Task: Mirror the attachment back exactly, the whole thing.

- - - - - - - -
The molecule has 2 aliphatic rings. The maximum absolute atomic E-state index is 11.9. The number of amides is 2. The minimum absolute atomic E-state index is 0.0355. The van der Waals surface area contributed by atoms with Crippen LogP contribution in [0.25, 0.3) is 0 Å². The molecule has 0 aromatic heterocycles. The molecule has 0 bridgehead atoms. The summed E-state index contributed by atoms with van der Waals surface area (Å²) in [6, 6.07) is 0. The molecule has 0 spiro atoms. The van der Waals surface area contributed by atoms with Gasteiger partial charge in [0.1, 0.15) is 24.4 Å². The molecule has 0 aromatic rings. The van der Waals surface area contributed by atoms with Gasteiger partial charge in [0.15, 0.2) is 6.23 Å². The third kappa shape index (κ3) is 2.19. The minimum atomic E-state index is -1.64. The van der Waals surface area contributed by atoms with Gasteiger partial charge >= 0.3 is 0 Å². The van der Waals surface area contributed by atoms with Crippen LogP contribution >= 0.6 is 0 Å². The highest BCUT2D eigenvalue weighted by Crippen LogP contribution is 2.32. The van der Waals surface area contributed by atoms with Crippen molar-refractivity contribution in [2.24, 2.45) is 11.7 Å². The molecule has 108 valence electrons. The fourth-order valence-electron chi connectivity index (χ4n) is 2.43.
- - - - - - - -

The molecule has 2 aliphatic rings. The maximum absolute atomic E-state index is 11.9. The number of amides is 2. The minimum absolute atomic E-state index is 0.0355. The van der Waals surface area contributed by atoms with Crippen LogP contribution in [0.25, 0.3) is 0 Å². The molecule has 0 aromatic heterocycles. The molecule has 0 bridgehead atoms. The summed E-state index contributed by atoms with van der Waals surface area (Å²) in [6, 6.07) is 0. The molecule has 0 spiro atoms. The van der Waals surface area contributed by atoms with Gasteiger partial charge in [0.1, 0.15) is 24.4 Å². The molecule has 0 aromatic rings. The van der Waals surface area contributed by atoms with Gasteiger partial charge in [0.15, 0.2) is 6.23 Å². The third kappa shape index (κ3) is 2.19. The minimum atomic E-state index is -1.64. The van der Waals surface area contributed by atoms with Gasteiger partial charge >= 0.3 is 0 Å². The van der Waals surface area contributed by atoms with Crippen LogP contribution >= 0.6 is 0 Å². The highest BCUT2D eigenvalue weighted by Crippen LogP contribution is 2.32. The van der Waals surface area contributed by atoms with Crippen molar-refractivity contribution in [2.24, 2.45) is 11.7 Å². The molecule has 108 valence electrons. The fourth-order valence-electron chi connectivity index (χ4n) is 2.43.